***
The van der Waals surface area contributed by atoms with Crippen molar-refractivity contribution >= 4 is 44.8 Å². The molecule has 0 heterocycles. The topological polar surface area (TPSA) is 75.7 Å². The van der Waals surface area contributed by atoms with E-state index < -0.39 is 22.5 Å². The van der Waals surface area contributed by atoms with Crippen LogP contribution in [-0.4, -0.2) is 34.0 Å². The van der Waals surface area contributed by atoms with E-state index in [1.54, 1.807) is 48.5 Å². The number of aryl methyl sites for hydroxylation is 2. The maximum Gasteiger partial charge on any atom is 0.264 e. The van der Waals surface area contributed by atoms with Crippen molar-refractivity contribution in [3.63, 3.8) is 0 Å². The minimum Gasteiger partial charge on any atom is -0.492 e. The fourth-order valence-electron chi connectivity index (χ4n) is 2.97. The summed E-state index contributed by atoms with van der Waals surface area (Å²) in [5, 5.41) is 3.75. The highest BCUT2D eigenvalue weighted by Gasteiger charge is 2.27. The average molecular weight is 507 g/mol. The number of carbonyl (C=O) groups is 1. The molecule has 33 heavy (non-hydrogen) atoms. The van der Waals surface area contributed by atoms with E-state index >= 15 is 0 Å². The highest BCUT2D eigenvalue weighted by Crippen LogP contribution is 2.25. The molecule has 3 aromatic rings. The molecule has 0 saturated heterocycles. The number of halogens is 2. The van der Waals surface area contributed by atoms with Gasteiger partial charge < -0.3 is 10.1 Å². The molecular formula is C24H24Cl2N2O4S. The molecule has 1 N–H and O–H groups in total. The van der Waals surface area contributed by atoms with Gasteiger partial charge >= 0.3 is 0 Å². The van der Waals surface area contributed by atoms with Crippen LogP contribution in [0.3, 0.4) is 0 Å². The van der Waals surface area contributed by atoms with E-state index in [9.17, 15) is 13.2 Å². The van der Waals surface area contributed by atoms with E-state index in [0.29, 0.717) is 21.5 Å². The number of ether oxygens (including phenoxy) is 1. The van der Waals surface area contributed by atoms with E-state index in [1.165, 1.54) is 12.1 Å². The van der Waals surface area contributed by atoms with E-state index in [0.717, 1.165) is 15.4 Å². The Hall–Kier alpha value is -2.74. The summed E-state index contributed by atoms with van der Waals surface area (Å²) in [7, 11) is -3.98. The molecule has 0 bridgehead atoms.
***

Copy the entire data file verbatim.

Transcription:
The van der Waals surface area contributed by atoms with Crippen molar-refractivity contribution >= 4 is 44.8 Å². The molecule has 0 heterocycles. The topological polar surface area (TPSA) is 75.7 Å². The van der Waals surface area contributed by atoms with E-state index < -0.39 is 22.5 Å². The van der Waals surface area contributed by atoms with Crippen LogP contribution in [-0.4, -0.2) is 34.0 Å². The van der Waals surface area contributed by atoms with E-state index in [1.54, 1.807) is 48.5 Å². The number of aryl methyl sites for hydroxylation is 2. The maximum Gasteiger partial charge on any atom is 0.264 e. The van der Waals surface area contributed by atoms with Crippen molar-refractivity contribution in [3.63, 3.8) is 0 Å². The minimum Gasteiger partial charge on any atom is -0.492 e. The fourth-order valence-electron chi connectivity index (χ4n) is 2.97. The summed E-state index contributed by atoms with van der Waals surface area (Å²) in [5, 5.41) is 3.75. The highest BCUT2D eigenvalue weighted by Gasteiger charge is 2.27. The average molecular weight is 507 g/mol. The number of carbonyl (C=O) groups is 1. The molecule has 33 heavy (non-hydrogen) atoms. The van der Waals surface area contributed by atoms with E-state index >= 15 is 0 Å². The highest BCUT2D eigenvalue weighted by Crippen LogP contribution is 2.25. The molecule has 3 aromatic rings. The molecule has 0 saturated heterocycles. The number of halogens is 2. The van der Waals surface area contributed by atoms with Gasteiger partial charge < -0.3 is 10.1 Å². The molecular formula is C24H24Cl2N2O4S. The molecule has 1 N–H and O–H groups in total. The van der Waals surface area contributed by atoms with Gasteiger partial charge >= 0.3 is 0 Å². The van der Waals surface area contributed by atoms with Crippen LogP contribution in [0.3, 0.4) is 0 Å². The van der Waals surface area contributed by atoms with E-state index in [9.17, 15) is 13.2 Å². The van der Waals surface area contributed by atoms with E-state index in [0.29, 0.717) is 21.5 Å². The number of ether oxygens (including phenoxy) is 1. The van der Waals surface area contributed by atoms with E-state index in [1.165, 1.54) is 12.1 Å². The van der Waals surface area contributed by atoms with E-state index in [0.717, 1.165) is 15.4 Å². The Hall–Kier alpha value is -2.74. The summed E-state index contributed by atoms with van der Waals surface area (Å²) in [7, 11) is -3.98. The molecule has 0 bridgehead atoms.